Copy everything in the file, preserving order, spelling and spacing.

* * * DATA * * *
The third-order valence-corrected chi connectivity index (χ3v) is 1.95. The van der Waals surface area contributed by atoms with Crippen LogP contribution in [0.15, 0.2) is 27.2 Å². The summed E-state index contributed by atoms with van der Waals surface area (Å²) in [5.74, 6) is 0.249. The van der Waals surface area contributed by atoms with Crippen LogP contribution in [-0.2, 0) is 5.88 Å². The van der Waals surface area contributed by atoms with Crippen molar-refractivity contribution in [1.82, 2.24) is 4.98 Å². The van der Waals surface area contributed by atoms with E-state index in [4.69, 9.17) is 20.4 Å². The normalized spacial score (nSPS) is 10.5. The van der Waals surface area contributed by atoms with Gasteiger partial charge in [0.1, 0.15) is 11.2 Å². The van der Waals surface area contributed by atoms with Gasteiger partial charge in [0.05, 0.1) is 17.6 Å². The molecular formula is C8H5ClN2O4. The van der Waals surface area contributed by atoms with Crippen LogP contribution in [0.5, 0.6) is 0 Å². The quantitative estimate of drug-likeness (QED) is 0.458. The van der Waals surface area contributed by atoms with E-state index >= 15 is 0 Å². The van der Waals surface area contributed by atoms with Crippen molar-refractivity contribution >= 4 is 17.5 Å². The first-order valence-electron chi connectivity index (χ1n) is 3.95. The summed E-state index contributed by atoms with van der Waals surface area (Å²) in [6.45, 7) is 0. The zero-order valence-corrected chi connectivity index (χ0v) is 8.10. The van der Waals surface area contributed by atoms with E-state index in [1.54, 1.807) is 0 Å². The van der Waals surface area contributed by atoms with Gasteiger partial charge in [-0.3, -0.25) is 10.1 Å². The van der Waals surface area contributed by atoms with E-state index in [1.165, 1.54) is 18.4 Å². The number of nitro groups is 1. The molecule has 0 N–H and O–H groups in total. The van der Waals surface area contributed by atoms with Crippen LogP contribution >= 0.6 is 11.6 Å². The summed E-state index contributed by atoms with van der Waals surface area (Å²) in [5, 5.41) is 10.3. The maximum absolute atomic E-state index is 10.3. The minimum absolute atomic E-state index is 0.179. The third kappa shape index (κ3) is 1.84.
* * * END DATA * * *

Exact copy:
The third-order valence-corrected chi connectivity index (χ3v) is 1.95. The van der Waals surface area contributed by atoms with Crippen LogP contribution in [0.15, 0.2) is 27.2 Å². The summed E-state index contributed by atoms with van der Waals surface area (Å²) in [5.74, 6) is 0.249. The van der Waals surface area contributed by atoms with Crippen LogP contribution in [-0.2, 0) is 5.88 Å². The van der Waals surface area contributed by atoms with Crippen molar-refractivity contribution in [1.82, 2.24) is 4.98 Å². The van der Waals surface area contributed by atoms with E-state index in [4.69, 9.17) is 20.4 Å². The normalized spacial score (nSPS) is 10.5. The van der Waals surface area contributed by atoms with Gasteiger partial charge in [0.1, 0.15) is 11.2 Å². The van der Waals surface area contributed by atoms with Gasteiger partial charge in [0.05, 0.1) is 17.6 Å². The molecular formula is C8H5ClN2O4. The van der Waals surface area contributed by atoms with Crippen LogP contribution in [0.5, 0.6) is 0 Å². The quantitative estimate of drug-likeness (QED) is 0.458. The van der Waals surface area contributed by atoms with E-state index >= 15 is 0 Å². The van der Waals surface area contributed by atoms with Crippen molar-refractivity contribution >= 4 is 17.5 Å². The first-order valence-electron chi connectivity index (χ1n) is 3.95. The summed E-state index contributed by atoms with van der Waals surface area (Å²) in [6.45, 7) is 0. The zero-order valence-corrected chi connectivity index (χ0v) is 8.10. The van der Waals surface area contributed by atoms with E-state index in [1.54, 1.807) is 0 Å². The van der Waals surface area contributed by atoms with Gasteiger partial charge in [-0.3, -0.25) is 10.1 Å². The van der Waals surface area contributed by atoms with E-state index in [1.165, 1.54) is 18.4 Å². The number of nitro groups is 1. The molecule has 0 N–H and O–H groups in total. The van der Waals surface area contributed by atoms with Crippen LogP contribution >= 0.6 is 11.6 Å². The summed E-state index contributed by atoms with van der Waals surface area (Å²) in [5, 5.41) is 10.3. The maximum absolute atomic E-state index is 10.3. The minimum absolute atomic E-state index is 0.179. The third kappa shape index (κ3) is 1.84.